Finals week is upon us, and the students are reacting in the that only students would. We are being proactive and getting a lot of work done in a super relaxed manner… HAHAHAAHAHAHAHAAH. Let’s be realistic here. As one would expect, finals are being met with panic and procrastination. Luckily for me, I got all my final stuff out of the way (I had an 2 essay-type things and a studio final)! I still have to study though. Blaaah.

Anyhoo. [Insert transitional sentence here]

Our final project for studio was to create a design ‘board’ that showcased some of the work that we did over the semester. But the photos we used had to be tied together by some common ‘theme.’ My idea was to use photos that showed how to get to my final product, I had to go though the process of drawing things over and over and over and over again (That is called iterations). I titled my board, “I Use So Much Trace” because it’s probably the truest thing to be said about first year studio.The professors seemed to think it was funny which made me happy 🙂 So here it is:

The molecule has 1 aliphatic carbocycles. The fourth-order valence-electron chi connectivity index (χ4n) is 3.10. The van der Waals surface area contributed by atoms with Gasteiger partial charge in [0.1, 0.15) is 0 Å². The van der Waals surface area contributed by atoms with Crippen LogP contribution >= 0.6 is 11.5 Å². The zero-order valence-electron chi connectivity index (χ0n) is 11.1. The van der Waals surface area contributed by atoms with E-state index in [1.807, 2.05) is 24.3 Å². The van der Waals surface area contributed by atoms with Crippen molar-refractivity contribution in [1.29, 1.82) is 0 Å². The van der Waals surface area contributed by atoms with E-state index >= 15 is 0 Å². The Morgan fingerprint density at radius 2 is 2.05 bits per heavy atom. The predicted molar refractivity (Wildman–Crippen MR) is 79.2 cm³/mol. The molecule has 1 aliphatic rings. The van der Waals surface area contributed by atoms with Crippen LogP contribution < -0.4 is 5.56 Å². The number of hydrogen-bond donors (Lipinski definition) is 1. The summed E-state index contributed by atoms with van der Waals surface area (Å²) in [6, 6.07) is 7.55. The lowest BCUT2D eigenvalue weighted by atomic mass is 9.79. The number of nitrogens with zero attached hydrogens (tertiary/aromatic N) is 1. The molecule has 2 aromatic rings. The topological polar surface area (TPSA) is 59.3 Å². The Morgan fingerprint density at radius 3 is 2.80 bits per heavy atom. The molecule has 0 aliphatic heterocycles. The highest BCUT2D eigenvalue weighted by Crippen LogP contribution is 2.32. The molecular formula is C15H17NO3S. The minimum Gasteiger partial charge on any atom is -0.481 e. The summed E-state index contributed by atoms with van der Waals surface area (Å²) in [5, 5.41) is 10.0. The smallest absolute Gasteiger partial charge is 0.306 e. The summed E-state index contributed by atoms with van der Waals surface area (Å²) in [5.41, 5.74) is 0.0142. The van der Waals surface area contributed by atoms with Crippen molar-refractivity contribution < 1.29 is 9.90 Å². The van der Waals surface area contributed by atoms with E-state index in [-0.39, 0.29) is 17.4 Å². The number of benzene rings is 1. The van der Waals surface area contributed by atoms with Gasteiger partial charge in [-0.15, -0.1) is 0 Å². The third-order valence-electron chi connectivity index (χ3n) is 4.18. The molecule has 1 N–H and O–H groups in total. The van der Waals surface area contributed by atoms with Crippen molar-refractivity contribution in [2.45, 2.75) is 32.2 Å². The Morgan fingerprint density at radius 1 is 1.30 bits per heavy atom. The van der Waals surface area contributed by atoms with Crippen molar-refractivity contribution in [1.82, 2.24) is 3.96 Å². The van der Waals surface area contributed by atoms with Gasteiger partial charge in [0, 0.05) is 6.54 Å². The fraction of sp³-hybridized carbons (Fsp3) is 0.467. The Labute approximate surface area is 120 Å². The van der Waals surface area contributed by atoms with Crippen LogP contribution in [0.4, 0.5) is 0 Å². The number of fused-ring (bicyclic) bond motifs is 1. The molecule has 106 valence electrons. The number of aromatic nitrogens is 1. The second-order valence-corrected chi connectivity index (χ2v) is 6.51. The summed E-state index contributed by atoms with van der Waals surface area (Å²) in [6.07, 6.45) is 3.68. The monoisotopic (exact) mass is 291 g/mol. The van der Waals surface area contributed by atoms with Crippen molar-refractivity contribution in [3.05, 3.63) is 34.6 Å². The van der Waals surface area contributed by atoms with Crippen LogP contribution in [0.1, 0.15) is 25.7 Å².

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TA-DA!

Also, just because of why not, I’m posting excerpts from my two essays I had to write 🙂 I read to Omnivore’s Dilemma by Michael Pollan for this essay, and I definitely recommend reading it if you’re interested in the state of modern agriculture or are looking for a book to read that makes it sound like you read books for your edification (Ironically, I leaned the word ‘edification’ on an episode of Phineas and Ferb). But seriously, this book will make you completely rethink the ethics (or lack there of) involved in the production of food. However, if you don’t want to feel sort of guilty about eating meat for the rest of your life, don’t read it.

Fixing Our Problems with Duct Tape: The Unsustainable Nature of Modern Agriculture